One of the world's leading tobacco control experts has called for stronger regulation of e-cigarettes and warned policy makers of their potential dangers.
The warning comes on the same day the ACT Government prepares to release all 242 submissions to a discussion paper of possible reform of e-cigarette legislation.
Professor Srinath Reddy, a preventive cardiologist and president of the World Heart Federation, said that considering e-cigarettes as beneficial to public health was "a trap we should avoid".
"There are several reasons why I believe they should not be seen as harmless and they should be strongly regulated like tobacco," he said.
"They do have harmful substances like tobacco and they are potentially a gateway drug to tobacco addiction and are being taken up by young people."
Professor Reddy, who will address an audience at the ACT Legislative Assembly on Wednesday evening, said the debate over e-cigarettes was ongoing but governments should embrace strong restrictions.
"We have already committed this mistake before with low-tar cigarettes and ultimately the health effects were just as bad," he said.
"There is a section of the tobacco control community that believes e-cigarettes can be a harm reduction substance but we believe they need to be heavily regulated as some of the harms are unknown."
More than 240 submissions were lodged with the ACT Government after the release of a discussion paper in November, with many believed to be from e-cigarette users in the ACT.
While the ACT Government has not yet announced a policy stance on e-cigarettes, the nature of many submissions reveal divided opinion.
The Cancer Council has voiced concerns that e-cigarette use could act as a gateway to tobacco use by teenagers, despite admitting further scientific research was required.
The Australia Medical Association has also condemned the use of starter packs that are promoted to new users.
"The wide variety of sweet fruit, candy, alcohol and chocolate-flavoured nicotine solutions for use with e-cigarettes could appeal to children and young people," the submission said.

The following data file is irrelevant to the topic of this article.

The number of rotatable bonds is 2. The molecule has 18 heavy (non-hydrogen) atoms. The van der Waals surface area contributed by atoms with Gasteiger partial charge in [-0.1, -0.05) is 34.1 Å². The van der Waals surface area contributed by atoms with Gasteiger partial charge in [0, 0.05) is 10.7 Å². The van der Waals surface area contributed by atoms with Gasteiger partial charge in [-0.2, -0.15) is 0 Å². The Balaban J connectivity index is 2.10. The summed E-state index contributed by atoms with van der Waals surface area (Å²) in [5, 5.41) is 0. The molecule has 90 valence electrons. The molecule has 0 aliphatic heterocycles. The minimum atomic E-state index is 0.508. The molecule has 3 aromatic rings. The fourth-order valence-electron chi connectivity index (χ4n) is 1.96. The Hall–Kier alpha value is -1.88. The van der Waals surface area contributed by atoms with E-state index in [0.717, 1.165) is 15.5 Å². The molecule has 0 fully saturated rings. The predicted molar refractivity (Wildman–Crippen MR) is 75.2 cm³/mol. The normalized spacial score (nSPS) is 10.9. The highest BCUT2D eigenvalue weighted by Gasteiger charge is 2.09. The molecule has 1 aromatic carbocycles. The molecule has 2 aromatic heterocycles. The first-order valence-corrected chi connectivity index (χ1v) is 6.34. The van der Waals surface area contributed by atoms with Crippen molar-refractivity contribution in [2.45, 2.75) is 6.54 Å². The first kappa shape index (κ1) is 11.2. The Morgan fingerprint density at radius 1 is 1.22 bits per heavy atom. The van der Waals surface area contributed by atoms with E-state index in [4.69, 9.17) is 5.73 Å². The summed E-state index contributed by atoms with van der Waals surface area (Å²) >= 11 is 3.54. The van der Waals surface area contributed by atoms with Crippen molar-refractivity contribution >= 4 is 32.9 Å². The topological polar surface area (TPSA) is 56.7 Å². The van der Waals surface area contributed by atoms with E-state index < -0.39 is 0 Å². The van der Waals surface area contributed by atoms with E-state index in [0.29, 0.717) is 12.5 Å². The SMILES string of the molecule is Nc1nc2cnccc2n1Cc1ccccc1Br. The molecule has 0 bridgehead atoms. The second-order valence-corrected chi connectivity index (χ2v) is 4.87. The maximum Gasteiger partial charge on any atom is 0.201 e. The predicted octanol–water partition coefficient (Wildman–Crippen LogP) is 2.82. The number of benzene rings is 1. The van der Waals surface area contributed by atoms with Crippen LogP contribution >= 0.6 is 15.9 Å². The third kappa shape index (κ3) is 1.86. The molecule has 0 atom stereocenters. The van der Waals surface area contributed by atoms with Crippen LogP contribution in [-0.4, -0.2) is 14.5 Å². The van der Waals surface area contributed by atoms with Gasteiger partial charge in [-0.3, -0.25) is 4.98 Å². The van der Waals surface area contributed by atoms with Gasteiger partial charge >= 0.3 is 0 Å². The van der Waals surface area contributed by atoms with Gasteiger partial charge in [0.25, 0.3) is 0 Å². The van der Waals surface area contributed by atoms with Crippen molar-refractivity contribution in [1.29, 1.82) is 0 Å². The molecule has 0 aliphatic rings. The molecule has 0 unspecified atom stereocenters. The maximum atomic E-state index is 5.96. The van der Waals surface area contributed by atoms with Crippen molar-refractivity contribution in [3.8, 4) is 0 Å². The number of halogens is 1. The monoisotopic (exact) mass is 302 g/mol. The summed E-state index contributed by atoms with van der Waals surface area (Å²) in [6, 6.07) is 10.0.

But the Alcohol Tobacco and Other Drugs Association ACT criticised the discussion paper for not paying enough attention to potential benefits of e-cigarettes and relying on assumptions.
Professor Reddy said policy makers should be wary of tobacco companies investing in e-cigarette ventures and their motives.
"Big tobacco is rapidly acquiring e-cigarette companies and becoming the leading distributors of the products, so why on earth would they want to invest in something that is likely to drive them out of business?," he said.
E-cigarette manufacture Nicoventures, which was established by British American Tobacco in 2010, welcomed the move to "introduce a legislative framework which will allow access to regulated e-cigarette products".
"The fact that there have been a vast number of submissions shows the need for the government to act and make e-cigarettes legally available to smokers wishing to quit or reduce their tobacco intake, said director of regulatory affairs Stephen Jenkins.
Professor Reddy said Australia's leadership in plain-packaging and tobacco tax reforms had been recognised internationally, with many governments looking to introduce similar measures.